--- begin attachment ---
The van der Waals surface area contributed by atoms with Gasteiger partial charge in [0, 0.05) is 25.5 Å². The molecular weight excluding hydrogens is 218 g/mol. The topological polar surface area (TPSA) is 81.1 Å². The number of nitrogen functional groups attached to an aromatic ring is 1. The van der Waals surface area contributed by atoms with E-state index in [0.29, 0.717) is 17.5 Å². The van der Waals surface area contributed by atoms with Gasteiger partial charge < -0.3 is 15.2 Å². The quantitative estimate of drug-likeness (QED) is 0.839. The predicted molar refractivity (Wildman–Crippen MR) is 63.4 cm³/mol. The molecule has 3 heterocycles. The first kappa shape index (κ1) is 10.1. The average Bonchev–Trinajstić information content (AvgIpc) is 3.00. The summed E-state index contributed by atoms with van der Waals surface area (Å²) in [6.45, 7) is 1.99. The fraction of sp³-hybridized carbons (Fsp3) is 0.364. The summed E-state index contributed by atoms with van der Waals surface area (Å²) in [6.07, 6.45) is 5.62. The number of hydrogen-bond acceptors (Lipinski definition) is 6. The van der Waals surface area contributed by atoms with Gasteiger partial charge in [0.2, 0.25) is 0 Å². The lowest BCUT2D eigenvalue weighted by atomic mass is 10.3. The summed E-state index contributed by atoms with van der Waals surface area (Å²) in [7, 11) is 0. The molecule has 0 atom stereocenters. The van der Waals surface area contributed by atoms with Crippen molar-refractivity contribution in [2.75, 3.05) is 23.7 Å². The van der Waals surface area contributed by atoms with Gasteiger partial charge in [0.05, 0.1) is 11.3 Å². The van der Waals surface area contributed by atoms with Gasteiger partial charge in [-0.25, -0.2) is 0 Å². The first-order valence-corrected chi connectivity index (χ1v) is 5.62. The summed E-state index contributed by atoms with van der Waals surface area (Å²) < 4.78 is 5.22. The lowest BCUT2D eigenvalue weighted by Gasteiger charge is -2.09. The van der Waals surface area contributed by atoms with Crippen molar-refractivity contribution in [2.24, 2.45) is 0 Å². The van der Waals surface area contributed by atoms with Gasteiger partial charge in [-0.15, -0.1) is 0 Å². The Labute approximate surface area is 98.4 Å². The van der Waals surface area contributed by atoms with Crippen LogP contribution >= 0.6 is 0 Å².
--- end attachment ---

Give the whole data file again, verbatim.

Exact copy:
The van der Waals surface area contributed by atoms with Gasteiger partial charge in [0, 0.05) is 25.5 Å². The molecular weight excluding hydrogens is 218 g/mol. The topological polar surface area (TPSA) is 81.1 Å². The number of nitrogen functional groups attached to an aromatic ring is 1. The van der Waals surface area contributed by atoms with E-state index in [0.29, 0.717) is 17.5 Å². The van der Waals surface area contributed by atoms with Gasteiger partial charge < -0.3 is 15.2 Å². The quantitative estimate of drug-likeness (QED) is 0.839. The predicted molar refractivity (Wildman–Crippen MR) is 63.4 cm³/mol. The molecule has 3 heterocycles. The first kappa shape index (κ1) is 10.1. The average Bonchev–Trinajstić information content (AvgIpc) is 3.00. The summed E-state index contributed by atoms with van der Waals surface area (Å²) in [6.45, 7) is 1.99. The fraction of sp³-hybridized carbons (Fsp3) is 0.364. The summed E-state index contributed by atoms with van der Waals surface area (Å²) in [6.07, 6.45) is 5.62. The number of hydrogen-bond acceptors (Lipinski definition) is 6. The van der Waals surface area contributed by atoms with Gasteiger partial charge in [0.2, 0.25) is 0 Å². The lowest BCUT2D eigenvalue weighted by atomic mass is 10.3. The summed E-state index contributed by atoms with van der Waals surface area (Å²) in [7, 11) is 0. The molecule has 0 atom stereocenters. The van der Waals surface area contributed by atoms with Crippen molar-refractivity contribution in [2.75, 3.05) is 23.7 Å². The van der Waals surface area contributed by atoms with Gasteiger partial charge in [0.05, 0.1) is 11.3 Å². The van der Waals surface area contributed by atoms with Gasteiger partial charge in [-0.25, -0.2) is 0 Å². The first-order valence-corrected chi connectivity index (χ1v) is 5.62. The summed E-state index contributed by atoms with van der Waals surface area (Å²) < 4.78 is 5.22. The lowest BCUT2D eigenvalue weighted by Gasteiger charge is -2.09. The van der Waals surface area contributed by atoms with Crippen molar-refractivity contribution in [2.24, 2.45) is 0 Å². The van der Waals surface area contributed by atoms with Gasteiger partial charge in [-0.15, -0.1) is 0 Å². The Labute approximate surface area is 98.4 Å². The van der Waals surface area contributed by atoms with Crippen LogP contribution >= 0.6 is 0 Å².